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Sport Policy and the Welfare State: An Outline of the Canadian Case

Jean Harvey

This paper assesses the development of the welfare state as an important factor in state intervention in sport. In the first section, a set of theoretical assumptions for the analysis of the welfare state is developed. The second section presents a typology of tools of state intervention in sport inspired by welfare statism. In the last section an analysis of the Canadian case is presented. The paper indicates the broad impact of the welfare state on sport policies as well as demonstrating the need for more empirical studies.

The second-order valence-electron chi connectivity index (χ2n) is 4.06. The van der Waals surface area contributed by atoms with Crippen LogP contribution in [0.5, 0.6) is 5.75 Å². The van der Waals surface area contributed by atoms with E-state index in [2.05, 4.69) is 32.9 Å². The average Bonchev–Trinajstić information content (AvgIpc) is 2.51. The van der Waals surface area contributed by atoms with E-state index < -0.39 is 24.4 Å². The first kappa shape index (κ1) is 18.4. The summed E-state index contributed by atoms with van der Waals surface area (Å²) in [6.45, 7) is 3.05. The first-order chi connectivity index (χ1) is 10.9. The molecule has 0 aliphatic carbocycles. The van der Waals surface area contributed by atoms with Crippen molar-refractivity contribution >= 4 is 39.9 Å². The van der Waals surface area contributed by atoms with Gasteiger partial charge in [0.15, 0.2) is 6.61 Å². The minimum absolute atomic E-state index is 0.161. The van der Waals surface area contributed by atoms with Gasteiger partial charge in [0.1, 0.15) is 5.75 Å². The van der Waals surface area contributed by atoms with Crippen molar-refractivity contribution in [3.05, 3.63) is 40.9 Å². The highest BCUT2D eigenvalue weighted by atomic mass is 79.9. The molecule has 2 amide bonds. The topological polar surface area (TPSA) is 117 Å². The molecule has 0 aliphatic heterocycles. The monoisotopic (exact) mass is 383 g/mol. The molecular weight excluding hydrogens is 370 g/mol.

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La Division Des Loisirs Du Conseil Canadien Du Bien-Être (1934-1958), Les Travailleurs Sociaux Et La Constitution Du Champ Sportif Canadien

Jean Harvey and Christine Dallaire

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Fostering Interorganizational Linkages in the Canadian Sport Delivery System

Lucie Thibault and Jean Harvey